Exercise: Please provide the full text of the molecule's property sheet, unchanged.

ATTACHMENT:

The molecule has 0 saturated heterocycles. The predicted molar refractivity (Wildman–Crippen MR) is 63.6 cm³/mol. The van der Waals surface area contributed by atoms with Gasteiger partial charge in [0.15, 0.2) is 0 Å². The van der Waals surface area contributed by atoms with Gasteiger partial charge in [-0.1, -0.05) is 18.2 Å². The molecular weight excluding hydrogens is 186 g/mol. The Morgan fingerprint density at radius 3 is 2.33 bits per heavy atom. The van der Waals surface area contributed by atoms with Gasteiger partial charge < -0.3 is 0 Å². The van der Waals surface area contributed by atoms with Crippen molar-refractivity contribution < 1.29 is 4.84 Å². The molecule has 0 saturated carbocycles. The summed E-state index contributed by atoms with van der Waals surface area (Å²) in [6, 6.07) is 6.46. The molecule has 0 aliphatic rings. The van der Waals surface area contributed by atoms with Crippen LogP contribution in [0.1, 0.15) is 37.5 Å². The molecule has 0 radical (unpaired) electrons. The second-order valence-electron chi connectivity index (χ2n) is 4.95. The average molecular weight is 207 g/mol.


The molecule has 0 saturated heterocycles. The predicted molar refractivity (Wildman–Crippen MR) is 63.6 cm³/mol. The van der Waals surface area contributed by atoms with Gasteiger partial charge in [0.15, 0.2) is 0 Å². The van der Waals surface area contributed by atoms with Gasteiger partial charge in [-0.1, -0.05) is 18.2 Å². The molecular weight excluding hydrogens is 186 g/mol. The Morgan fingerprint density at radius 3 is 2.33 bits per heavy atom. The van der Waals surface area contributed by atoms with Gasteiger partial charge < -0.3 is 0 Å². The van der Waals surface area contributed by atoms with Crippen molar-refractivity contribution < 1.29 is 4.84 Å². The molecule has 0 saturated carbocycles. The summed E-state index contributed by atoms with van der Waals surface area (Å²) in [6, 6.07) is 6.46. The molecule has 0 aliphatic rings. The van der Waals surface area contributed by atoms with Crippen LogP contribution in [0.1, 0.15) is 37.5 Å². The molecule has 0 radical (unpaired) electrons. The second-order valence-electron chi connectivity index (χ2n) is 4.95. The average molecular weight is 207 g/mol.